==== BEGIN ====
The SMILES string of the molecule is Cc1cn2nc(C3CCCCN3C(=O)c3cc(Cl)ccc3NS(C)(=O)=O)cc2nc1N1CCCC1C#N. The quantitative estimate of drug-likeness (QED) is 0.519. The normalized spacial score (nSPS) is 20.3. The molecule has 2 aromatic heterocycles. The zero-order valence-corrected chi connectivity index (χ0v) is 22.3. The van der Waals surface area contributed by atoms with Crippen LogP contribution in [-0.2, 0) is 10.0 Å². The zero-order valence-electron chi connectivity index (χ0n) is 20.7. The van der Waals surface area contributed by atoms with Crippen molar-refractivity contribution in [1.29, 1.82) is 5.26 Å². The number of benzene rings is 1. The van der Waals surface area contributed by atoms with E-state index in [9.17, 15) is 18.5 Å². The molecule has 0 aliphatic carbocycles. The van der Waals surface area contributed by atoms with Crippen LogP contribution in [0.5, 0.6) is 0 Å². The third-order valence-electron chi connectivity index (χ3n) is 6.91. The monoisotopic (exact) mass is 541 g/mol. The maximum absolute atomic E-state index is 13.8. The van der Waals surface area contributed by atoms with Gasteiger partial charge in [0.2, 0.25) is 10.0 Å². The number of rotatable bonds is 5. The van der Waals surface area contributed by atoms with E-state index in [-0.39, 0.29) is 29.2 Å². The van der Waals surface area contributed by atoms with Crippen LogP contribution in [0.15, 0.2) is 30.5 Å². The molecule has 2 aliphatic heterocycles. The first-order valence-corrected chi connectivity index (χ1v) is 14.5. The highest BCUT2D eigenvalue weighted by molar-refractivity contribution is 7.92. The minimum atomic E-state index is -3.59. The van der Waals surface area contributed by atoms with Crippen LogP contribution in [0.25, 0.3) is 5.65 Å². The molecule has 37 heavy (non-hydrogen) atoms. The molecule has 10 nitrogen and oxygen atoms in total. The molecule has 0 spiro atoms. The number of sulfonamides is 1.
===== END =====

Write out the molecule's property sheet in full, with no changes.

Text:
The SMILES string of the molecule is Cc1cn2nc(C3CCCCN3C(=O)c3cc(Cl)ccc3NS(C)(=O)=O)cc2nc1N1CCCC1C#N. The quantitative estimate of drug-likeness (QED) is 0.519. The normalized spacial score (nSPS) is 20.3. The molecule has 2 aromatic heterocycles. The zero-order valence-corrected chi connectivity index (χ0v) is 22.3. The van der Waals surface area contributed by atoms with Crippen LogP contribution in [-0.2, 0) is 10.0 Å². The zero-order valence-electron chi connectivity index (χ0n) is 20.7. The van der Waals surface area contributed by atoms with Crippen molar-refractivity contribution in [1.29, 1.82) is 5.26 Å². The number of benzene rings is 1. The van der Waals surface area contributed by atoms with E-state index in [9.17, 15) is 18.5 Å². The molecule has 0 aliphatic carbocycles. The van der Waals surface area contributed by atoms with Crippen LogP contribution in [0.5, 0.6) is 0 Å². The third-order valence-electron chi connectivity index (χ3n) is 6.91. The monoisotopic (exact) mass is 541 g/mol. The maximum absolute atomic E-state index is 13.8. The van der Waals surface area contributed by atoms with Gasteiger partial charge in [0.2, 0.25) is 10.0 Å². The number of rotatable bonds is 5. The van der Waals surface area contributed by atoms with E-state index in [-0.39, 0.29) is 29.2 Å². The van der Waals surface area contributed by atoms with Crippen LogP contribution in [0.15, 0.2) is 30.5 Å². The molecule has 2 aliphatic heterocycles. The first-order valence-corrected chi connectivity index (χ1v) is 14.5. The highest BCUT2D eigenvalue weighted by molar-refractivity contribution is 7.92. The minimum atomic E-state index is -3.59. The van der Waals surface area contributed by atoms with Crippen LogP contribution in [0.25, 0.3) is 5.65 Å². The molecule has 37 heavy (non-hydrogen) atoms. The molecule has 10 nitrogen and oxygen atoms in total. The molecule has 0 spiro atoms. The number of sulfonamides is 1.